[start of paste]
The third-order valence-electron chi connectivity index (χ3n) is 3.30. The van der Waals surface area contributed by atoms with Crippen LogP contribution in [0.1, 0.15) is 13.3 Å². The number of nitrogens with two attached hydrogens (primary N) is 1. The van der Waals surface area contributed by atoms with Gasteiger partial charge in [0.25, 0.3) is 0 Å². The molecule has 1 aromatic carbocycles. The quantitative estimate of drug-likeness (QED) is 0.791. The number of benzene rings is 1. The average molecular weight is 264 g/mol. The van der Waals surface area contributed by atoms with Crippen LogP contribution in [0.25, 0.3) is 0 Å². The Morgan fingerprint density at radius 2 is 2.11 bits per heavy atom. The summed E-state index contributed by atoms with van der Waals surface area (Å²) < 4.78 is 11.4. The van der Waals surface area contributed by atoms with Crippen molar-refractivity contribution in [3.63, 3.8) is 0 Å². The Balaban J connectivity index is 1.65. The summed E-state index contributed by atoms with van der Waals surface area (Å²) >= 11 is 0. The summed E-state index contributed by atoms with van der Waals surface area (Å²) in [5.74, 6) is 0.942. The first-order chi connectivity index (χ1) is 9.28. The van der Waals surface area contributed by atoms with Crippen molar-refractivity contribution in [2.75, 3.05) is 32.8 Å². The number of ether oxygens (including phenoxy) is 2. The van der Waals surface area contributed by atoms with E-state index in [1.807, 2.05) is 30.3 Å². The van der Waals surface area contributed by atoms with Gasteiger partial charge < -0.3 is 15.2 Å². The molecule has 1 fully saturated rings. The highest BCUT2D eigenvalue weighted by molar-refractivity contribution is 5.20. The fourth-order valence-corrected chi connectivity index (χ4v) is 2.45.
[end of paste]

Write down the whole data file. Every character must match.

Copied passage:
The third-order valence-electron chi connectivity index (χ3n) is 3.30. The van der Waals surface area contributed by atoms with Crippen LogP contribution in [0.1, 0.15) is 13.3 Å². The number of nitrogens with two attached hydrogens (primary N) is 1. The van der Waals surface area contributed by atoms with Gasteiger partial charge in [0.25, 0.3) is 0 Å². The molecule has 1 aromatic carbocycles. The quantitative estimate of drug-likeness (QED) is 0.791. The number of benzene rings is 1. The average molecular weight is 264 g/mol. The van der Waals surface area contributed by atoms with Crippen LogP contribution in [0.25, 0.3) is 0 Å². The Morgan fingerprint density at radius 2 is 2.11 bits per heavy atom. The summed E-state index contributed by atoms with van der Waals surface area (Å²) < 4.78 is 11.4. The van der Waals surface area contributed by atoms with Crippen molar-refractivity contribution in [3.63, 3.8) is 0 Å². The Balaban J connectivity index is 1.65. The summed E-state index contributed by atoms with van der Waals surface area (Å²) >= 11 is 0. The summed E-state index contributed by atoms with van der Waals surface area (Å²) in [5.74, 6) is 0.942. The first-order chi connectivity index (χ1) is 9.28. The van der Waals surface area contributed by atoms with Crippen molar-refractivity contribution in [2.75, 3.05) is 32.8 Å². The number of ether oxygens (including phenoxy) is 2. The van der Waals surface area contributed by atoms with E-state index in [1.807, 2.05) is 30.3 Å². The van der Waals surface area contributed by atoms with Gasteiger partial charge < -0.3 is 15.2 Å². The molecule has 1 fully saturated rings. The highest BCUT2D eigenvalue weighted by molar-refractivity contribution is 5.20. The fourth-order valence-corrected chi connectivity index (χ4v) is 2.45.